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ranking = 6
keywords = cerebral
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10/271. Application of a rigid endoscope to the microsurgical management of 54 cerebral aneurysms: results in 48 patients.

    OBJECT: To enhance visual confirmation of regional anatomy, endoscopy was introduced during microsurgery for cerebral aneurysms. The risks and benefits are analyzed in the present study. methods: The endoscopic technique was used during microsurgery for 54 aneurysms in 48 patients. Forty-three aneurysms were located in the anterior circulation and 11 were in the posterior circulation. Thirty-eight aneurysms (70.4%) had not ruptured. All ruptured aneurysms in the present series produced Hunt and Hess Grade I or II subarachnoid hemorrhage. After initial exposure achieved with the aid of a microscope, the rigid endoscope was introduced to confirm the regional anatomy, including the aneurysm neck and adjacent structures. The necks of 43 aneurysms were clipped using microscopic control or simultaneous microscopic/endoscopic control. After clipping, the positions of the clip and nearby structures were inspected using the endoscope. Use of the neuroendoscope provided useful information that further clarified the regional anatomy in 44 cases (81.5%) either before or after neck clipping. In nine cases (16.7%), these details were available only with the use of the endoscope. In five cases (9.3%), the surgeons reapplied the clip on the basis of endoscopic information obtained after the initial clipping. There were two cases in which surgical complications were possibly related to the endoscopic procedures (one patient with asymptomatic cerebral contusion and another with transient oculomotor palsy). CONCLUSIONS: It is the authors' impression that the use of the endoscope in the microsurgical management of cerebral aneurysms enhanced the safety and reliability of the surgery. However, there is a prerequisite for the surgeon to be familiar with this instrumentation and fully prepared for the risks and inconveniences of endoscopic procedures.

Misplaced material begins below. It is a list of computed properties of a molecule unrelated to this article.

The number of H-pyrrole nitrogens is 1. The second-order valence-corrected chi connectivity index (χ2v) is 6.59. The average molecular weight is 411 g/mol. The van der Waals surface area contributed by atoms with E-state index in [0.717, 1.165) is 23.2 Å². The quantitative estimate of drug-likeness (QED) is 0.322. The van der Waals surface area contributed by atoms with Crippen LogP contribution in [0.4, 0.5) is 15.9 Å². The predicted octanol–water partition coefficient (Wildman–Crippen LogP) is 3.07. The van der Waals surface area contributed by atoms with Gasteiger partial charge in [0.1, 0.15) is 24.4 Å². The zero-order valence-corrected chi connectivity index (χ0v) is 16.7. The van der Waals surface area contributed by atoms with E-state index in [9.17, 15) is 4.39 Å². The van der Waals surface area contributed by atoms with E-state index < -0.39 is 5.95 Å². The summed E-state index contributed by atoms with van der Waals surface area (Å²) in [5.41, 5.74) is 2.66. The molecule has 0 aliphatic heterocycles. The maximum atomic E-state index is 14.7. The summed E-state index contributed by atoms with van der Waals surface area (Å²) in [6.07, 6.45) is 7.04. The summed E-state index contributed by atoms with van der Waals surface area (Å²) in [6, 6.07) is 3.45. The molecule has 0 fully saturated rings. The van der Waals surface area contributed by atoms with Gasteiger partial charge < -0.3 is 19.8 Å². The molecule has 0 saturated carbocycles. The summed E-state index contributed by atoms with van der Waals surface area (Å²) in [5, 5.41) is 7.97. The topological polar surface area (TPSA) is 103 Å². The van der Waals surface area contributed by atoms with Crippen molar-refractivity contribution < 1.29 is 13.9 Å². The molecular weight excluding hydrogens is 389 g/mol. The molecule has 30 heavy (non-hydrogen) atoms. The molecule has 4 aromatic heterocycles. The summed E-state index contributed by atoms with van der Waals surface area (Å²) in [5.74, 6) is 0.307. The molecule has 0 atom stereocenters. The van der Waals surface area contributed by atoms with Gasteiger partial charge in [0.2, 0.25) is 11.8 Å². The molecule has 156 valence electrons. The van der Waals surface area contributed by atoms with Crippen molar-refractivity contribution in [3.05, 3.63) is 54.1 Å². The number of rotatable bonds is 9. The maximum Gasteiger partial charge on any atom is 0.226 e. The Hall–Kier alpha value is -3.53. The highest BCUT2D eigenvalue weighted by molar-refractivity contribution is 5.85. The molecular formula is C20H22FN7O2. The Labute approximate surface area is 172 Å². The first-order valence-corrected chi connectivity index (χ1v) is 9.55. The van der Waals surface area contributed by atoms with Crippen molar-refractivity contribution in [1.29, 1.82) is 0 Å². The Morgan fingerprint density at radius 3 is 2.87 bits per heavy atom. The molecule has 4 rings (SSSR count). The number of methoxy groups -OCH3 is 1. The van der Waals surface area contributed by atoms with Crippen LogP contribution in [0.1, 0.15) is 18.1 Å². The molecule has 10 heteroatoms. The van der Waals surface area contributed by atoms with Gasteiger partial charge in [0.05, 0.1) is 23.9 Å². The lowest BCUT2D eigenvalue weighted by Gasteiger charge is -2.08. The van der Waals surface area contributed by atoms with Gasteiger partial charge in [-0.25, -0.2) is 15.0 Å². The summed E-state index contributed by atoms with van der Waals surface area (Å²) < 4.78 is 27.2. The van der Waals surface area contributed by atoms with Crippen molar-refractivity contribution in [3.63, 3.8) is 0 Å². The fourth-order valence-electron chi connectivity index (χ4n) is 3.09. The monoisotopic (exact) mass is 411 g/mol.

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ranking = 7
keywords = cerebral